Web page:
Forum for Science, Industry and Business

Sponsored by:     3M 
Search our Site:

 

Statin therapy may lower mortality in heart failure patients

25.07.2005


Cholesterol-lowering statin therapy may improve survival in patients with diastolic heart failure (DHF) according to a paper published in Circulation: Journal of the American Heart Association by cardiologists at Wake Forest University Baptist Medical Center.

Currently, there are no treatments shown to improve survival in these patients, who make up about 40 percent of all heart failure cases. Systolic heart failure patients have hearts that don’t pump out enough blood. In DHF, the heart does not fully relax and therefore does not fill properly with blood. The mortality rate is 5 to 8 percent per year.

William C. Little, M.D., head of the cardiology section at Wake Forest Baptist, and his research team found a dramatic difference in the longevity of 137 diastolic heart failure patients followed over a three-year period. The patients were being treated with ACE inhibitors, beta-blockers, calcium blockers or statins – all drugs that are commonly used to treat hypertension or heart-related conditions.

"Some patients in the group had been diagnosed with high cholesterol and placed on statin therapy by their doctors. Others in the group whose cholesterol levels were not as high in general, were not placed on statins," said Little. "But when we followed the patients we found that those who had received statins did dramatically better."

Little and his research team found that during the study period, heart failure patients on statin therapy had a risk of death that was 22 percent lower than the patients receiving the other drugs. Even after adjusting for other factors that could have affected the results, such as hypertension or cardiovascular disease, the heart failure patients on statins still fared better.

Little writes that the improved survival rates in the study might be due to the known beneficial effects of statins in patients with coronary artery disease. Whether diagnosed or not, coronary artery disease is quite common in the elderly population. Too, because diabetes and impaired kidney function are also common in patients with diastolic failure, statins may improve the outcome of these conditions, possibly explaining some of the benefits observed by his team with statins in diastolic heart failure.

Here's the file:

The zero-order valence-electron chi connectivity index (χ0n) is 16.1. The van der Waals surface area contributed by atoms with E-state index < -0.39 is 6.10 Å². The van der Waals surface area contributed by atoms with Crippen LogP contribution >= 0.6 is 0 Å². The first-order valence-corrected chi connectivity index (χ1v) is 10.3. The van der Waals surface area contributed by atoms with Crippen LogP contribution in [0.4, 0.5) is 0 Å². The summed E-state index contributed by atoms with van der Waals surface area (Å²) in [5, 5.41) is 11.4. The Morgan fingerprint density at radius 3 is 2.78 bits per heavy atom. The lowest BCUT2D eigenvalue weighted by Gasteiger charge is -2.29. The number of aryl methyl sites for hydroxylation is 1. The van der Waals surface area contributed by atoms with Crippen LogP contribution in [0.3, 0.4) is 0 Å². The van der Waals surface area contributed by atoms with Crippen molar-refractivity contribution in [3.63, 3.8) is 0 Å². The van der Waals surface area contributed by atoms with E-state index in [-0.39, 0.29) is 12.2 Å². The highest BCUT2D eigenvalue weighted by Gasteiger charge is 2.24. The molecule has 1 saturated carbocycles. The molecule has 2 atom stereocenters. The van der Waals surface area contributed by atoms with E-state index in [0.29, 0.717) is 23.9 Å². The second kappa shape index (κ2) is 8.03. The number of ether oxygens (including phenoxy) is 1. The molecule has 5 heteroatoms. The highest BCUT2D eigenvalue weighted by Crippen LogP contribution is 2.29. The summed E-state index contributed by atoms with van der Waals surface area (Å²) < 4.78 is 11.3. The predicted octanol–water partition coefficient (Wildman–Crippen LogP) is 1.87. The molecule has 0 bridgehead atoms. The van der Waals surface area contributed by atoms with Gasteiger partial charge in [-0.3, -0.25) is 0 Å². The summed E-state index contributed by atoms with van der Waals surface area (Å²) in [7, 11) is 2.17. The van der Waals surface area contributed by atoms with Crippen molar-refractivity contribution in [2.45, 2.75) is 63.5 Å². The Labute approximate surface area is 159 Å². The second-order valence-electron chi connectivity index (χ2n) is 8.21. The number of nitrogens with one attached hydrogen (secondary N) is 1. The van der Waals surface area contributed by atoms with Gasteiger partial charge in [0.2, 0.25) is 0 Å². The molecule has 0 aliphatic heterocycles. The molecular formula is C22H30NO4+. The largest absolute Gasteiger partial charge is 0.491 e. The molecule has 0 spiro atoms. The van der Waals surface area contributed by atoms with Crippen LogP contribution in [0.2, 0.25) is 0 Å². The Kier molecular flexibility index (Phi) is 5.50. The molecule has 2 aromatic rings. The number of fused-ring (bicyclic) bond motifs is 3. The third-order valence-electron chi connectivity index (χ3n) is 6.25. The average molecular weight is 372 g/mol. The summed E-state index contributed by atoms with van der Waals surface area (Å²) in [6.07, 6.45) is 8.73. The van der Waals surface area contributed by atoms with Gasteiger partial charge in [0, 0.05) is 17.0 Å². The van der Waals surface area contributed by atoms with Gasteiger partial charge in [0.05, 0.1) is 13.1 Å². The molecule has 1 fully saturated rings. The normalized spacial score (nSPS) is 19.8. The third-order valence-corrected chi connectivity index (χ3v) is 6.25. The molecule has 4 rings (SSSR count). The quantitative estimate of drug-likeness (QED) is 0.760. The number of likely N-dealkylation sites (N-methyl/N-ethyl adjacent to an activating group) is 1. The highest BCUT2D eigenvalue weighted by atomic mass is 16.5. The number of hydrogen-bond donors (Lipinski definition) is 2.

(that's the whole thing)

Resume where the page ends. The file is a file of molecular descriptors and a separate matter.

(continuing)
"Because the patients were not randomized to which therapy they received, this is not a definitive study," said Little. "However, it certainly suggests that it’s worth looking into using statins to treat patients with diastolic heart failure."

According to previous reports in Circulation as well as the New England Journal of Medicine, diastolic heart failure is a significant healthcare problem. Once hospitalized, patients with diastolic heart failure have a 50 percent chance of rehospitalization within six months. It’s estimated that the cost of treating patients for diastolic heart failure exceeds $3.5 billion a year.

Co-authors of the report include Hidekatsu Fukuta, M.D. international research fellow, Nagoya Medical School, Japan, David C. Sane, M.D., associate professor of medicine, Wake Forest Baptist, and Steffen Brucks, M.D., international research fellow, University of Magdengurg, Germany.

Jim Steele | EurekAlert!
Further information:
http://www.wfubmc.edu

More articles from Medical Engineering:

nachricht True to type: From human biopsy to complex gut physiology on a chip